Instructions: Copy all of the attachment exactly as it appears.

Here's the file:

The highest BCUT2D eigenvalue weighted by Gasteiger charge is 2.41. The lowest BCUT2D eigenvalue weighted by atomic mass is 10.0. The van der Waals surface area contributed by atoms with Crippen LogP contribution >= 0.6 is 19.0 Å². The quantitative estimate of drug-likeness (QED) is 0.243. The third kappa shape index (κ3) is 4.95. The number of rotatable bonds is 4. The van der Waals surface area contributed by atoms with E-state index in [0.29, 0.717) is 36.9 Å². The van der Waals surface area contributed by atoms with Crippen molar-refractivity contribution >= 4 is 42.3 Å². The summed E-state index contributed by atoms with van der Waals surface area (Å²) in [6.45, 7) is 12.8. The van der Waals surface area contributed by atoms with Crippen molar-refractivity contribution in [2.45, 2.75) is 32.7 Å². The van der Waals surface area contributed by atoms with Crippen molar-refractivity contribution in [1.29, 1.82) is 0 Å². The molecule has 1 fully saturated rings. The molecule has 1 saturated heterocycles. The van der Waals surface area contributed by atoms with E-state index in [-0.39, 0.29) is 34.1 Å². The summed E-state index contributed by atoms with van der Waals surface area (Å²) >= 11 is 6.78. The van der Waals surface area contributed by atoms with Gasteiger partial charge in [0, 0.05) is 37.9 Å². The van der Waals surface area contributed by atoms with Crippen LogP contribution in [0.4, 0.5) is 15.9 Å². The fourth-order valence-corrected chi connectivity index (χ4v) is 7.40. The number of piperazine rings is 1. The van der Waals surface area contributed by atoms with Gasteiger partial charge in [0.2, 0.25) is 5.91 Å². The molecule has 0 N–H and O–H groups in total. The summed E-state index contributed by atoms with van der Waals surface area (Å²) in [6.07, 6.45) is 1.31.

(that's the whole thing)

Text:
The highest BCUT2D eigenvalue weighted by Gasteiger charge is 2.41. The lowest BCUT2D eigenvalue weighted by atomic mass is 10.0. The van der Waals surface area contributed by atoms with Crippen LogP contribution >= 0.6 is 19.0 Å². The quantitative estimate of drug-likeness (QED) is 0.243. The third kappa shape index (κ3) is 4.95. The number of rotatable bonds is 4. The van der Waals surface area contributed by atoms with E-state index in [0.29, 0.717) is 36.9 Å². The van der Waals surface area contributed by atoms with Crippen molar-refractivity contribution >= 4 is 42.3 Å². The summed E-state index contributed by atoms with van der Waals surface area (Å²) in [6.45, 7) is 12.8. The van der Waals surface area contributed by atoms with Crippen molar-refractivity contribution in [2.45, 2.75) is 32.7 Å². The van der Waals surface area contributed by atoms with Crippen molar-refractivity contribution in [1.29, 1.82) is 0 Å². The molecule has 1 fully saturated rings. The molecule has 1 saturated heterocycles. The van der Waals surface area contributed by atoms with E-state index in [-0.39, 0.29) is 34.1 Å². The summed E-state index contributed by atoms with van der Waals surface area (Å²) >= 11 is 6.78. The van der Waals surface area contributed by atoms with Gasteiger partial charge in [0, 0.05) is 37.9 Å². The van der Waals surface area contributed by atoms with Crippen LogP contribution in [0.4, 0.5) is 15.9 Å². The fourth-order valence-corrected chi connectivity index (χ4v) is 7.40. The number of piperazine rings is 1. The van der Waals surface area contributed by atoms with Gasteiger partial charge in [0.2, 0.25) is 5.91 Å². The molecule has 0 N–H and O–H groups in total. The summed E-state index contributed by atoms with van der Waals surface area (Å²) in [6.07, 6.45) is 1.31.